$

48,209

 

 

$

46,882

 

Revenues per patient day

 

$

1,666

 

 

$

1,651

 

 

$

1,661

 

Medicare case mix index (discharged patients only)

 

 

1.169

 

 

 

1.162

 

 

 

1.163

 

Average daily census

 

 

3,909

 

 

 

4,050

 

 

 

4,040

 

Occupancy %

 

 

65.1

 

 

 

64.9

 

 

 

64.6

 

Assets at end of period

 

$

1,211,305

 

 

$

1,633,801

 

 

$

1,751,695

 

Capital expenditures:

 

 

 

 

 

 

 

 

 

 

 

 

Routine

 

$

23,858

 

 

$

28,935

 

 

$

29,881

 

Development

 

$

-

 

 

$

-

 

 

$

2,087

 

The term “licensed beds” refers to the maximum number of beds permitted in a facility under its license regardless of whether the beds are actually available for patient care. “Medicare case mix index” is the sum of the individual patient diagnostic related group weights for the period divided by the sum of the discharges for the same period. “Occupancy %” is computed by dividing average daily census by the number of operational licensed beds, adjusted for the length of time each facility was in operation during each respective period. Routine capital expenditures include expenditures at existing facilities that generally do not result in the expansion of services. Development capital expenditures include expenditures for the development of new facilities or the expansion of services or capacity at existing facilities.

11


Sources of Hospital Revenues

The hospital division receives payment for its services from third party payors, including government reimbursement programs such as Medicare and Medicaid and nongovernment sources such as Medicare Advantage, Medicaid Managed, commercial insurance companies, health maintenance organizations, preferred provider organizations, and contracted providers. Patients covered by nongovernment payors generally are more profitable to the hospital division than those covered by the Medicare and Medicaid programs. The following table sets forth the approximate percentages of our hospital division revenues, admissions, and patient days derived from the payor sources indicated:

 

 

 

Year ended December 31,

 

 

 

2016

 

 

2015

 

 

2014

 

Revenue mix %:

 

 

 

 

 

 

 

 

 

 

 

 

Medicare

 

 

55.5

 

 

 

56.6

 

 

 

58.0

 

Medicaid

 

 

4.2

 

 

 

5.3

 

 

 

6.6

 

Medicare Advantage

 

 

11.7

 

 

 

11.4

 

 

 

10.9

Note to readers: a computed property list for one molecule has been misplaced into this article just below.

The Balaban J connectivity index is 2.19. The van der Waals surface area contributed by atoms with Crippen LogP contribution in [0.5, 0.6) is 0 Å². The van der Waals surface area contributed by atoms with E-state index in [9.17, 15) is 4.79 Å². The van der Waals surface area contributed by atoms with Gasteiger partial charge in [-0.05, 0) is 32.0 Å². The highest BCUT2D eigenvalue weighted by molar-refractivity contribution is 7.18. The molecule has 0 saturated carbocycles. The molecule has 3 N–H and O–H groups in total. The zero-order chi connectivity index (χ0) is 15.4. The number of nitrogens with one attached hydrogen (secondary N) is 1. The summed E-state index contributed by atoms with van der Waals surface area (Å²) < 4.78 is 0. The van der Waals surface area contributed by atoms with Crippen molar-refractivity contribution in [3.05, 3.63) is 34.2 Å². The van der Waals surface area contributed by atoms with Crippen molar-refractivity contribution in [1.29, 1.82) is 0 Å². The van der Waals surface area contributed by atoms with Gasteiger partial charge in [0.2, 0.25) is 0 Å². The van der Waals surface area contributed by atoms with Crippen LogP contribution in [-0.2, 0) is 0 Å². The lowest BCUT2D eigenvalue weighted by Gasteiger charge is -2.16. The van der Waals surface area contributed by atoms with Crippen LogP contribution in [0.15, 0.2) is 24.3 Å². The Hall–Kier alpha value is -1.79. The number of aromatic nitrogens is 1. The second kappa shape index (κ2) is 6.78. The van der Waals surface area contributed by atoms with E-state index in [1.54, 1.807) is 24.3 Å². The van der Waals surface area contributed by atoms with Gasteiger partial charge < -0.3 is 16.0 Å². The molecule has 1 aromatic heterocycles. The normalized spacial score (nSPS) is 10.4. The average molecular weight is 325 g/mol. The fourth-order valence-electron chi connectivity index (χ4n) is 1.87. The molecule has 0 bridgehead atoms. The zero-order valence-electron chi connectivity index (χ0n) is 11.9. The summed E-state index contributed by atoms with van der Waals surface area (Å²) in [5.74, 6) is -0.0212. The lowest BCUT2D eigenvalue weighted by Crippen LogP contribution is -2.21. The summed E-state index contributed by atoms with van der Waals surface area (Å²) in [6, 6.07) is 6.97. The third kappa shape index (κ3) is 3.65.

Medicaid Managed

 

 

6.7

 

 

 

5.6

 

 

 

3.4

 

Commercial insurance and other

 

 

21.9

 

 

 

21.1

 

 

 

21.1

 

 

 

 

 

 

 

 

 

 

 

 

 

 

Admissions mix %:

 

 

 

 

 

 

 

 

 

 

 

 

Medicare

 

 

65.6

 

 

 

65.6

 

 

 

66.2

 

Medicaid

 

 

3.1

 

 

 

4.5

 

 

 

6.2

 

Medicare Advantage

 

 

10.9

 

 

 

10.7

 

 

 

10.4

 

Medicaid Managed

 

 

6.4

 

 

 

5.1

 

 

 

3.4

 

Commercial insurance and other

 

 

14.0

 

 

 

14.1

 

 

 

13.8

 

 

 

 

 

 

 

 

 

 

 

 

 

 

Patient days mix %:

 

 

 

 

 

 

 

 

 

 

 

 

Medicare

 

 

58.5

 

 

 

58.7

 

 

 

59.9

 

Medicaid

 

 

4.8

 

 

 

6.7

 

 

 

8.6

 

Medicare Advantage

 

 

12.2

 

 

 

11.8

 

 

 

11.4

 

Medicaid Managed

 

 

7.7

 

 

 

6.5

 

 

 

4.1

 

Commercial insurance and other

 

 

16.8

 

 

 

16.3

 

 

 

16.0

 

For the year ended December 31, 2016, revenues of the hospital division totaled approximately $2.4 billion or 32% of our total revenues (before eliminations). For more information regarding the reimbursement for our hospital services, see “—Governmental Regulation—Hospital Division—Overview of Hospital Division Reimbursement.”

12


Hospital Facilities

The following table lists by state the number of TC hospitals and licensed beds we operated as of December 31, 2016:

 

 

 

 

 

 

 

Number of facilities

 

 

State

 

Licensed beds

 

 

Owned by us

 

 

Leased from Ventas (2)

 

 

Leased from other parties

 

 

Total

 

 

California

 

 

1,028

 

 

 

4

 

 

 

5

 

 

 

4

 

 

 

13

 

 

Colorado

 

 

163

 

 

 

-

 

 

 

1

 

 

 

3

 

 

 

4

 

 

Florida (1)

 

 

742

 

 

 

3

 

 

 

6

 

 

 

1

 

 

 

10

 

 

Georgia (1)

 

 

45

 

 

 

-

 

 

 

-

 

 

 

1

 

 

 

1

 

 

Illinois (1)

 

 

575

 

 

 

-

 

 

 

4

 

 

 

2

 

 

 

6

 

 

Indiana

 

 

266

 

 

 

1

 

 

 

1

 

 

 

3

 

 

 

5

 

 

Kentucky (1)

 

 

414

 

 

 

-

 

 

 

1

 

 

 

1

 

 

 

2

 

 

Michigan (1)

 

 

77

 

 

 

-

 

 

 

-

 

 

 

1